Tuesday, May 17

The month of August in Sarawak history


The Sarawak Almanac would make an interesting reading material while on a long flight.

WHERE, in the world, can you find a schedule of high tides, sunrises and sunsets as well as dates of important events which took place in Sarawak during the past 181 years?

In the Sarawak Government Almanac – that’s where.

For example, did the non-fishermen, non-shippers, non-mariners, and non-divers, know that today the sun had risen at 6.38am and would set at 6.48pm?

Tomorrow morning, it would rise at 6.38am again, and set at the same time as it would have been today.

In Kuching, the high tides for today: 0911 hours, and 2153 hours; in Miri, at 0353 hours and 2135 hours.

It is important for people who live in the low-lying areas to know this because a combination of high tides and heavy, incessant rain is likely to cause flash floods.

Unfortunately, the Almanac doesn’t tell us about the rain: when and where it will pour. It does list all the regional police stations, though.

Good read

If you cannot get a book to read while on a long flight, and you’ve finished reading all the glossy magazines available on board, the Sarawak Almanac would make an interesting reading material – provided that you remember to bring the latest edition along with you.

The Chronology

I find the Chronology on the reverse of the calendar pages fascinating, at least the earlier parts. It starts with events from the Brooke Era.

For instance, today, 182 years ago, an Englishman who was a former military officer of the East India Company, arrived in Sarawak from Singapore on a schooner called the ‘Royalist’.

His mission was to personally hand over a letter from Sir Samuel George Bonham, the British Governor of Singapore, to the Brunei Regent in Sarawak, Rajah Muda Hassim.

Sir Bonham and the members of the Singapore Chamber of Commerce wanted to express how grateful they were to the Regent Rajah for the latter’s help in rescuing the sailors from a British ship named ‘Napoleon’, which had sunk in Sarawak River.

Mission accomplished, James Brooke wanted to see the countryside. He was told about the security problem: head-hunting, piracy and quarrel amongst the miners over the rights of extraction and sales of antimony ore.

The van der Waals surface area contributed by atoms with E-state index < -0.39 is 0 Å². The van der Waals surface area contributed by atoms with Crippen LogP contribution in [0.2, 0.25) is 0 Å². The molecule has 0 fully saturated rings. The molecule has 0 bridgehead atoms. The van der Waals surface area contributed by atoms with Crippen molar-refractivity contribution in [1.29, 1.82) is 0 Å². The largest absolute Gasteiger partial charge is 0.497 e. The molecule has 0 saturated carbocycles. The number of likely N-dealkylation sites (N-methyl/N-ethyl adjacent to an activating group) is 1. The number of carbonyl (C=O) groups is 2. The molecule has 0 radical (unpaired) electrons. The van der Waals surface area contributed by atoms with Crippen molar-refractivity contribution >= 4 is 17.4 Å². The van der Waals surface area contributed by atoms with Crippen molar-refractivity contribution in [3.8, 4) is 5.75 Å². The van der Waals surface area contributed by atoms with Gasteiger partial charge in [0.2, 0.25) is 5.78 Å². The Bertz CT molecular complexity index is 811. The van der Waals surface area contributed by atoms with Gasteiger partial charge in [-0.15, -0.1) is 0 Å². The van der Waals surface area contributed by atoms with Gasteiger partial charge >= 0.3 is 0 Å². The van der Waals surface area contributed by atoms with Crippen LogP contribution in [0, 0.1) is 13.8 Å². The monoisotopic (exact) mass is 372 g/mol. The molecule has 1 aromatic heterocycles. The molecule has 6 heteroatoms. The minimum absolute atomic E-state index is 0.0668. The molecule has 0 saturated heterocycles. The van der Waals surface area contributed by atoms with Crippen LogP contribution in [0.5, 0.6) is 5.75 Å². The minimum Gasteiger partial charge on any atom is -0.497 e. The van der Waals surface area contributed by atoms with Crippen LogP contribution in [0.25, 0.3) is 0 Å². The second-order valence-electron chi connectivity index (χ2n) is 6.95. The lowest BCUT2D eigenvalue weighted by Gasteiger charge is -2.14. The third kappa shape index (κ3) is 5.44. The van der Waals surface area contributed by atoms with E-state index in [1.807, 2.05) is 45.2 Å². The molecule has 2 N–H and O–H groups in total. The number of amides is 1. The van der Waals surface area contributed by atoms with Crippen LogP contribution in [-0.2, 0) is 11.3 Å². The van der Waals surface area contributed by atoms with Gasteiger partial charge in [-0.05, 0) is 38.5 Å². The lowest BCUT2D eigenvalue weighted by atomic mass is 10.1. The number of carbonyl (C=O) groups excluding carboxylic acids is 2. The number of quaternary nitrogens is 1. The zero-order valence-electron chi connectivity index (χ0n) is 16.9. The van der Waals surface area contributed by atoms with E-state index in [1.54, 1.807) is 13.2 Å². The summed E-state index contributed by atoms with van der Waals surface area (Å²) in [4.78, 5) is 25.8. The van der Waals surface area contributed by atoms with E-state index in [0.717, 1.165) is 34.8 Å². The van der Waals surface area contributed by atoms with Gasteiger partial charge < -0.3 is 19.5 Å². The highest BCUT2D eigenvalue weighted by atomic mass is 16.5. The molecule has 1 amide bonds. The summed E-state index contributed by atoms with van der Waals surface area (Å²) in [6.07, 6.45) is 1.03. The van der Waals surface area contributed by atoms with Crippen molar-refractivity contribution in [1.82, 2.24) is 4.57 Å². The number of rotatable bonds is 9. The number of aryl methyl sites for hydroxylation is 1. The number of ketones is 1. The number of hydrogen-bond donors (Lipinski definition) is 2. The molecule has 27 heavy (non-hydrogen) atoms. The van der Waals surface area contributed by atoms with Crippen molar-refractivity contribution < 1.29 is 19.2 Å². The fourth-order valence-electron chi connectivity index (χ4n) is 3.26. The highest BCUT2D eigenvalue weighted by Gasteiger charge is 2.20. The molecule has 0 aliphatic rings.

About the only district that was trouble-free was Lundu.

On Aug 30, accompanied an entourage of government officials, Brooke put out to sea via the mouth of Santubong. Westward, ho! Passing by Satang Island towards Kuala Bandang at the mouth of present Batang Kayan.

Brooke’s party reached the village called Tungong (Stunggang) in the evening. They were welcomed by the longhouse chief Orang Kaya (OK) Jugah Anak Temenggong Nyambong (title OK or Temenggong given by the Sultan of Brunei).

When bed-time came, he was given the honour to sleep on a fine ‘bemban’ mat on the ‘huai’. Hanging on baskets, above his head, he wrote down in his journal later, were ‘30 ghastly human skulls’.

The next day, Brooke was busy measuring the length and width of the longhouse house (594 feet by 21 feet). He measured heights and sizes of heads of selected individuals: Jugah was five feet and three and quarter inches tall; head round one feet and nine inches; Jugah’s son, Kalong was five feet, and two and a quarter inches tall.

Whatever for? It beats me.

Having studied the culture of their hosts, Brooke and his entourage left for Sarawak on Sept 7 and that ended the villagers’ responsibility for the safety of their guests.

On Aug 29, 1840, he returned to Sarawak, eventually ending up as ruler of an Asian country.

1846: On Aug 23, the territory between the Sadong River and the Oya River was ceded to Brooke, having been confirmed as the Rajah of Sarawak several years earlier.

1861: On Aug 11, the coast of Sarawak as far as Kidurong was added to Sarawak’s territory.

1870: On Aug 26, first issue of the ‘Sarawak Gazette’, a fortnightly news bulletin, was published. Without the Gazette, much of Sarawak’s history would have been unrecorded in a permanent form.

1872: On Aug 12, the capital of Sarawak was officially named ‘Kuching’.
1883: On Aug 11, the Council Negri (Legislature) decreed the abolition of slavery to be effective in 1888.

1891: August – The British Government recognised the annexation of Limbang by Sarawak from Brunei.

1894: On Aug 6, rumours were circulating that headhunters were looking for a human head needed for the ceremony to start construction of a bridge. The scare forced self-imposed stay at home (lockdown) for Kuching’s residents. Shops shuttered!

1945: On Aug 14, the Japanese troops in Sarawak surrendered to the Allied Forces.

1964: Aug 31, the first rally to commemorate the seventh anniversary of Malayan Independence Day held at Central Padang, Kuching.

1965: Aug 15 – Singapore separated from Malaysia.

1966: Aug 11 – Bangkok Accord, end of official Indonesian ‘Konfrontasi’ (border war between Malaysia and Indonesia).

1975: On Aug 30, television was officially introduced in Sarawak.

1988: On Aug 1, Kuching Municipality was elevated to City status.

Fast forward to 2021 — On Aug 1, the Emergency was lifted, but for Sarawak, it was extended; so, no Sarawak elections. A new government would have been formed by the incumbent coalition government or a new coalition of parties with the majority of seats in the State Legislature, but all this did not happen in August 2021.

On the 31st of this month, comes the 64th anniversary of the Independence of the Federation of Malaya.

In Sabah and Sarawak, it has been adopted as ‘Hari Kebangsaan’ (National Day) for all Malaysians.

Comments can reach the writer via columnists@theborneopost.com